The entire report is available online and is worth a read for anyone who either cares about the future of churches, or who questions why so much time and money has been put into them over the years. It seeks to answer the obvious yet provocative question: ‘Why doesn’t the Church of England look after them itself?’ It draws out examples where extended use of church buildings, alongside their purpose as places of worship, has brought in new communities to help with the collective task of caring for the place.

The Taylor Review makes several recommendations. Key among these is the importance of strengthening the resource which supports the development of sustainable churches. In this instance, resource means people. Historic England and the Church of England have known for years that support officers working at diocesan level can help projects succeed, ideas flower, and finances appear. Taylor picks this up and re-imagines it as two roles in each diocese: one looking at community development and action, the other focusing on building maintenance. These two are to work together in a dance devised to fit their local surroundings, balancing the necessary work between them, managing a small pot of grant cash for repairs and acting as gatekeepers to a larger national pot for major works, as well as advising on where else might the funding come for the really large or ambitious ideas.

At the heart of this proposal is a return to the point about local ownership and care. Taylor accepts the crucial nature of the parish relationship. This is about supporting that relationship and helping it to work, not taking powers away.

The upshot of the review is the government’s investment in a £1.8 million, two-year pilot of these recommendations. Greater Manchester and Suffolk (the local authority areas, rather than the dioceses, as this will be an all faiths pilot) will each appoint two officers who will work with a project manager based at Historic England. They will work with faith groups within their area, predominantly but not limited to the Church of England dioceses, to identify key areas for them to focus their efforts on during an 18-month trial period. The pilot areas were carefully chosen: one north, one south; one mainly urban, one largely rural; both with existing strategic approaches to church buildings into which the pilots can fit.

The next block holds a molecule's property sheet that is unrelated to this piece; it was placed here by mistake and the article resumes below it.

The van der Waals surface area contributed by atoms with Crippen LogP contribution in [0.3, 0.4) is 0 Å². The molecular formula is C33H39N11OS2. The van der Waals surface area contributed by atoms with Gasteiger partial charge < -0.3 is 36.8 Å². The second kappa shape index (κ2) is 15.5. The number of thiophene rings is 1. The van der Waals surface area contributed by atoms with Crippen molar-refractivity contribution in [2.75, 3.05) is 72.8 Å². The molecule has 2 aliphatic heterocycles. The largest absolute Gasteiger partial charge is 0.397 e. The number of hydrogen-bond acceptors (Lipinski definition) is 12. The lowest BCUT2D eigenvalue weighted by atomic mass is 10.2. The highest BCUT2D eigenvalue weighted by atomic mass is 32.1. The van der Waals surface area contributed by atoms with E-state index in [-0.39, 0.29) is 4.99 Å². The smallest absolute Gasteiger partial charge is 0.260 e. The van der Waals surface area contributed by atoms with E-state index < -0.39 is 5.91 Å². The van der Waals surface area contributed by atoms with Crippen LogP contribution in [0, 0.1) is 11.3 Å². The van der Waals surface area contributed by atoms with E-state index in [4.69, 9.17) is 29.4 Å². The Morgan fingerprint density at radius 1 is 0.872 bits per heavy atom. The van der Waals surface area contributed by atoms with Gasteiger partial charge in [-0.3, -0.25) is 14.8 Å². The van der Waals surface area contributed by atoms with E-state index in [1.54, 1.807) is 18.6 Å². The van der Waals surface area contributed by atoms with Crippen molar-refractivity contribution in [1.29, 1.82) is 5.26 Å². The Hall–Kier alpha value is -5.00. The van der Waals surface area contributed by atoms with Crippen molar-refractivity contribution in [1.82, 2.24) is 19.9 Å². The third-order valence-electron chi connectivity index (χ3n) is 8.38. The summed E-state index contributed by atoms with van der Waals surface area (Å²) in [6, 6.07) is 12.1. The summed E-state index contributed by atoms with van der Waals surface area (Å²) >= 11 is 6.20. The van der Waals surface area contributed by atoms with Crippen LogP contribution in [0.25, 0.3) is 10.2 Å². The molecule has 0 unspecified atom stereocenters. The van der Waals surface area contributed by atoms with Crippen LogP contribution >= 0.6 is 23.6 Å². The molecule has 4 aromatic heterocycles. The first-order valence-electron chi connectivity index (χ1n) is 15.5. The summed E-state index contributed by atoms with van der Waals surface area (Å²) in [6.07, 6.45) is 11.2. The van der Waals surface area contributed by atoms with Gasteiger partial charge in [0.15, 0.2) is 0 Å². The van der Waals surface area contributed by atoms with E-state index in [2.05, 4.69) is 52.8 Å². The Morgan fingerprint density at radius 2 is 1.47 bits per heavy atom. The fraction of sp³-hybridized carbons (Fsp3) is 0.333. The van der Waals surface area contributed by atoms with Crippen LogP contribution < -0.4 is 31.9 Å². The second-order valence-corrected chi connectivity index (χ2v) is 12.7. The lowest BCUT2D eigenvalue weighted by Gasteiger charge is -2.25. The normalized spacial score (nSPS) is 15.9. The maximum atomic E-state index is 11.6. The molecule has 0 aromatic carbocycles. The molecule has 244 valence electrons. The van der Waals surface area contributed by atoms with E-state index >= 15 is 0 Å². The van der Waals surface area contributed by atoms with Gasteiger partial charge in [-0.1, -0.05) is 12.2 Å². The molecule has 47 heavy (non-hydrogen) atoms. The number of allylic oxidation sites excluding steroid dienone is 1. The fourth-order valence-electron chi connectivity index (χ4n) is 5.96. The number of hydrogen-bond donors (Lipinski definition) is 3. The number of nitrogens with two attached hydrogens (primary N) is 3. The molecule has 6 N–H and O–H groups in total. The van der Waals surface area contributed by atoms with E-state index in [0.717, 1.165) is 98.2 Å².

A library in the bell tower of St Peter's, Peterchurch, Herefordshire
  A library in the bell tower of St Peter's, Peterchurch, Herefordshire (Photo: Church of England)

We will have to wait until 2020 to see exactly what the pilot schemes achieve. Training and evaluation are built into the scheme, so we will have a very good record of what this is. There are, of course, other models that could have been attempted but the CofE, working with Historic England and the Department for Digital, Culture, Media and Sport, is trying this one. We already know that having good people on the ground doesn’t just give better access to key resources through expertise and availability, but also helps to boost the confidence of parochial church councils, church friends groups, local history societies and others to try out new ideas.

Churches can be post offices and cafés. Churches can be a social care centre one day and the village shop the next. Churches can be doctor’s surgeries, refuge centres, night shelters and food banks and they can do all this while still remaining churches. Churches are places of care and sanctuary, worship and joy. They should be open, they should be welcoming and they should be the opposite of a private members club with unspoken rules on who can join.

The Taylor pilots will not please everyone, but they acknowledge the unique place of religious heritage and in particular the parish church in English life. They accept a shared responsibility for supporting their local
care and development and with the right assistance, churches can secure and continue to grow their offering to the people of England. A sturdy roof and a warm building is just the start.

1http://bc-url/taylor-review pg.10

Historic Churches 2018


BECKY CLARK is director of churches and cathedrals at the Church of England and secretary of the Church Buildings Council and Cathedrals Fabric Commission for England Cathedrals Fabric Commission for England. She trained as an archaeologist and has an MA in Heritage Management from the Ironbridge Institute and an MBA from Warwick Business School. Becky previously worked for English Heritage in the planning policy team and chief executive’s office. She is treasurer of the Society for Church Archaeology.